Having stripped the sails and boom off the boat there was little we could do until the earth dried out to enable the low loader to negotiate the track from Nishtun. We began to look around and saw signs of life in the desert. In a nearby salt-water lagoon flamingos stood one- legged all through the day waiting for fish. We followed the tracks of turtles and dug for eggs without success. There were said to be snakes, scorpions and rabbits here but we saw none. When the sun went down behind the stony hills the harsh light of day became a golden glow and coolness crept over the land. We were beginning to feel at home here.
Sigfus came and informed us that the low loader was probably not suitable for the job and there was a change of plan. What they were going to do now was bring down an excavator and dig a channel out to the sea. Next day a yellow machine like a giant crab began shifting tons of rock until Wathara perched on top of a cliff. A truck took the weight while the excavator dug the sand out from under her. We jiggled her bow and stern but she refused to budge. Then they rigged a sling around her keel and pulled it out from under her until she slid down the bank and into the water and sat there bobbing like a duck. I nearly wept for joy.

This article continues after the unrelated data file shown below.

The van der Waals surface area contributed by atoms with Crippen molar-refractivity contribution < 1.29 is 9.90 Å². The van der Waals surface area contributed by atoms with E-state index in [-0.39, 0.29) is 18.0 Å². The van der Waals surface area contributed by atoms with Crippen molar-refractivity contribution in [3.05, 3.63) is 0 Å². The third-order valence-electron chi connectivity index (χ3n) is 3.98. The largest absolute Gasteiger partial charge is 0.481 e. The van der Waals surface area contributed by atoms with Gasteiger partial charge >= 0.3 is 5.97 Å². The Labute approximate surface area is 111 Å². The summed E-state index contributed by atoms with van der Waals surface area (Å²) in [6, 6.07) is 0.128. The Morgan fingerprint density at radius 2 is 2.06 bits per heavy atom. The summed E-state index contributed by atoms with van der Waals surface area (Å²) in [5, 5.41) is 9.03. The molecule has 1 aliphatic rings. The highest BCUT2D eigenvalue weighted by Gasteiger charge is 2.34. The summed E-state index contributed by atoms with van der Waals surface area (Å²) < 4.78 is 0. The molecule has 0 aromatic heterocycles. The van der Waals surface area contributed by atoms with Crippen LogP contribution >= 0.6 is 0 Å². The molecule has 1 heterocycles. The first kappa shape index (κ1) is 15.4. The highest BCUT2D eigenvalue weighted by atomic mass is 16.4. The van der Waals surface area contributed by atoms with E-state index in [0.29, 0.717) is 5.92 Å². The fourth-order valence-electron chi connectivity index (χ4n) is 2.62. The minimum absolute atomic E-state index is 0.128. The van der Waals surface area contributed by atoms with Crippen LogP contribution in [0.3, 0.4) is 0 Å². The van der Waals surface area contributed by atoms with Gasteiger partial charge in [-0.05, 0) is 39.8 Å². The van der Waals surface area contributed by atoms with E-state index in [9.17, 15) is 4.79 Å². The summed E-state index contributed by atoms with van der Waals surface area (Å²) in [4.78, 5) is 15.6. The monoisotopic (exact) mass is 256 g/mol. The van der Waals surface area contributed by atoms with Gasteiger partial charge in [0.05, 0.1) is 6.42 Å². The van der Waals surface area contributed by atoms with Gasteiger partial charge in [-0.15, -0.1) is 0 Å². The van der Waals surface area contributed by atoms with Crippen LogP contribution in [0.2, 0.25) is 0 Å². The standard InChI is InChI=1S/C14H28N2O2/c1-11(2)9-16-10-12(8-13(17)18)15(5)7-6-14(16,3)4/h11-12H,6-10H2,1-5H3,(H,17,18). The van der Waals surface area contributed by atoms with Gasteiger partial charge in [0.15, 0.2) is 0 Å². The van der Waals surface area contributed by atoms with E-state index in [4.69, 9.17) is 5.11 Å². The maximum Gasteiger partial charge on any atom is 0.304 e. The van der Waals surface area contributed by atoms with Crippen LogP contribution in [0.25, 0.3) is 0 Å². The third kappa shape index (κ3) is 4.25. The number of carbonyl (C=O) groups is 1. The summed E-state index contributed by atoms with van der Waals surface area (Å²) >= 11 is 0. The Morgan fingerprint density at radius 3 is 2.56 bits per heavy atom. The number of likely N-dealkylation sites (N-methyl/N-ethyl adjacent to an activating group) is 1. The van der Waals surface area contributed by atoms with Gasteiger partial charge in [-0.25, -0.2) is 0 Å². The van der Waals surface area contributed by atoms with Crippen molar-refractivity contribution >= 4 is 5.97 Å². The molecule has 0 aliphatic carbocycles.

We motored around to the little harbour of Nishtun and tied up at the jetty. That night we were treated to a celebration. Everyone involved in the rescue was there. Champagne, whisky and Irish coffee appeared and there was a deal of head-shaking over our extraordinary luck or cunning in choosing this spot on which to wreck our boat.
Next day, a crane lifted Wathara out of the water, a hole in the keel was welded up, new anodes were fitted and Robin and I painted her bottom with anti-foul supplied by Dandar. She went back into the water almost as good as new, although with some underwater war wounds bearing testimony to her grit.
Gifts of food, wine and even clothes were showered upon us not only by the Dandar people but also their Arab employees and the crew of the monthly supply ship, which had now docked. We were ready to leave but decided to wait for the holiday weekend to take everyone out for a sail; little enough repayment for these wonderfully generous people.We caught two big fish and barbecued them that night.